what is the difference between Premature Atrial Contraction and Atrial Fibrillation. I know that both have irregular heart beat but have normal QRS complex. Both have abnormal or absence P waves but a normal T waves.

Can PAC be considered as an isolated event? and AFib be considered as chronic event?


1 Answer 1


Atrial Fibrillation is a dysrhythmia while PAC is an early depolarization coming from the atria. An occasional PAC can be normal for some people. In that case their heart rhythm would be a sinus arrhythmia instead of a normal sinus rhythm.

In AF, the atrias don’t contract/pump at all, but they quiver/twitch due to the many simultaneous ectopic foci that are being discharged from random cells; similar concept to Ventricular Fibrillation. Due to the atrias not fully depolarizing, you won’t see any P waves on the EKG. If/when an electrical discharge reaches the AV node, it goes through the normal electrical condition system from there, forming a narrow QRS complex. AF is the only irregularly irregular rhythm, meaning that the QRS complexes have no regularity at all, and have no pattern to their irregularity.

Video example of AF.

Rhythm Strip Rhythm strip of AF

As for PACs, the atrias depolarize earlier than expected creating what looks like an early beat. The next beat though will be later than expected. The pacemaker cells “reset”, returning to their pattern after this early beat.

Example of PAC

Both AF and PACs can be acute or chronic depending on the person.

  • $\begingroup$ i see~ thanks for the response! $\endgroup$
    – Larry To
    Jul 18, 2019 at 2:49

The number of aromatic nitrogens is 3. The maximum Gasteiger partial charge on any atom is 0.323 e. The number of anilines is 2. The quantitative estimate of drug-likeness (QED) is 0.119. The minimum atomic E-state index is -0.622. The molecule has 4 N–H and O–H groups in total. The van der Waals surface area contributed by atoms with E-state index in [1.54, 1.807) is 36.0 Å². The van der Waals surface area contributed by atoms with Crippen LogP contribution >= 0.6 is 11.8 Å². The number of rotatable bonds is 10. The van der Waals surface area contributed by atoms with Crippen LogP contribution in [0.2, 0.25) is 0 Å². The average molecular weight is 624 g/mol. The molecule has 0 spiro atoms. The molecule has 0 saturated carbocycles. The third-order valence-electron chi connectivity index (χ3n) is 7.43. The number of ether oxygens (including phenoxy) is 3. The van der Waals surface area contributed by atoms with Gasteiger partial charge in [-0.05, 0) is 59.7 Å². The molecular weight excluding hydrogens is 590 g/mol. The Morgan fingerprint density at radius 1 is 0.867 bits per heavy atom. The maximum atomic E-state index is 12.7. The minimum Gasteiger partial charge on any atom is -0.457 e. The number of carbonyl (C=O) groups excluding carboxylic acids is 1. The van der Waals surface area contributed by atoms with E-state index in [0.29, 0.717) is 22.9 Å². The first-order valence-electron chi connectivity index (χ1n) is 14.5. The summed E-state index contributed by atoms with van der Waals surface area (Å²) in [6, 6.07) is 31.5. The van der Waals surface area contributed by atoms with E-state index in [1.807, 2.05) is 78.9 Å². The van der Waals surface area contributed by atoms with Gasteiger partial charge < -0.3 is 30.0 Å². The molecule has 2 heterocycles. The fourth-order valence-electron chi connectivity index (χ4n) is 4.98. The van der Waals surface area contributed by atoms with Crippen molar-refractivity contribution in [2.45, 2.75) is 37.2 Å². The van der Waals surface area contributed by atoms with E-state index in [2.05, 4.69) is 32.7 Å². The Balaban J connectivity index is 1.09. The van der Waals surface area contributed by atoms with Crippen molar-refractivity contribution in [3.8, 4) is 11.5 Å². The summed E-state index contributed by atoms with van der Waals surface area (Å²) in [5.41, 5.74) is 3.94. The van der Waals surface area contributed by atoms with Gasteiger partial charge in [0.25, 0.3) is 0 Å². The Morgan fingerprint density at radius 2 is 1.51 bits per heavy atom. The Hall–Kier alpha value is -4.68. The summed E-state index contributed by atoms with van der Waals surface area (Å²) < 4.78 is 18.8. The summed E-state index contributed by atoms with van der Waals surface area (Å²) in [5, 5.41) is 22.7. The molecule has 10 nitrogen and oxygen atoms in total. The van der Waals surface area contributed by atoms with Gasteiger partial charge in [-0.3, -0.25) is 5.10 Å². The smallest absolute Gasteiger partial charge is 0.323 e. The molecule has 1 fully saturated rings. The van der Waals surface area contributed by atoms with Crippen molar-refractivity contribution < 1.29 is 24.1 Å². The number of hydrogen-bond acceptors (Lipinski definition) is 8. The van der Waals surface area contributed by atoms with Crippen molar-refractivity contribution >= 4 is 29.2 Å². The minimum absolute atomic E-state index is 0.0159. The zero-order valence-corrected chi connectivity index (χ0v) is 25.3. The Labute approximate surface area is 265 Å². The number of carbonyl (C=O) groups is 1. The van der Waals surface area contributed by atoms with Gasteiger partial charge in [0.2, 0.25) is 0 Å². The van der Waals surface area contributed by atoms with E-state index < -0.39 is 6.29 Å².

• $\begingroup$ another question, so does it mean you cannot have PAC in two consecutive peaks right? because otherwise clinically how would you know the atria depolarized earlier or just because the patient's heart rate is increasing $\endgroup$
    – Larry To
    Jul 18, 2019 at 3:09
  • $\begingroup$ You can have what’s called a run of PACs(PJCs and PVCs as well). Remember that what is seen on the EKG is the electrical activity, not the actual contractions. On the cardiac monitor the HR will increase a bit. There is a debate on whether to count premature beats as part of the heart rate or not. You can tell if someone has a premature beat by feeling the pulse, but to know the type of premature beat, you’ll need an EKG. Clinically, premature beats are not an immediate life threat because they can be caused by something as simple as stress. A run of PVCs (aka run of V Tach) is dangerous. $\endgroup$
    – Gantz
    Jul 18, 2019 at 18:58
  • $\begingroup$ I hope this answered your question, as I was a bit confused about the second part. $\endgroup$
    – Gantz
    Jul 18, 2019 at 18:59
  • $\begingroup$ Not quite haha. So you know there are bigeminy and trigeminy for PVC, because you can have consecutive premature ventricular contraction. But my question can you have consecutive "premature atrial contraction"? Because wouldn't it be difficult to distinguish a consecutive PAC and an increased heart rate? $\endgroup$
    – Larry To
    Jul 19, 2019 at 9:46

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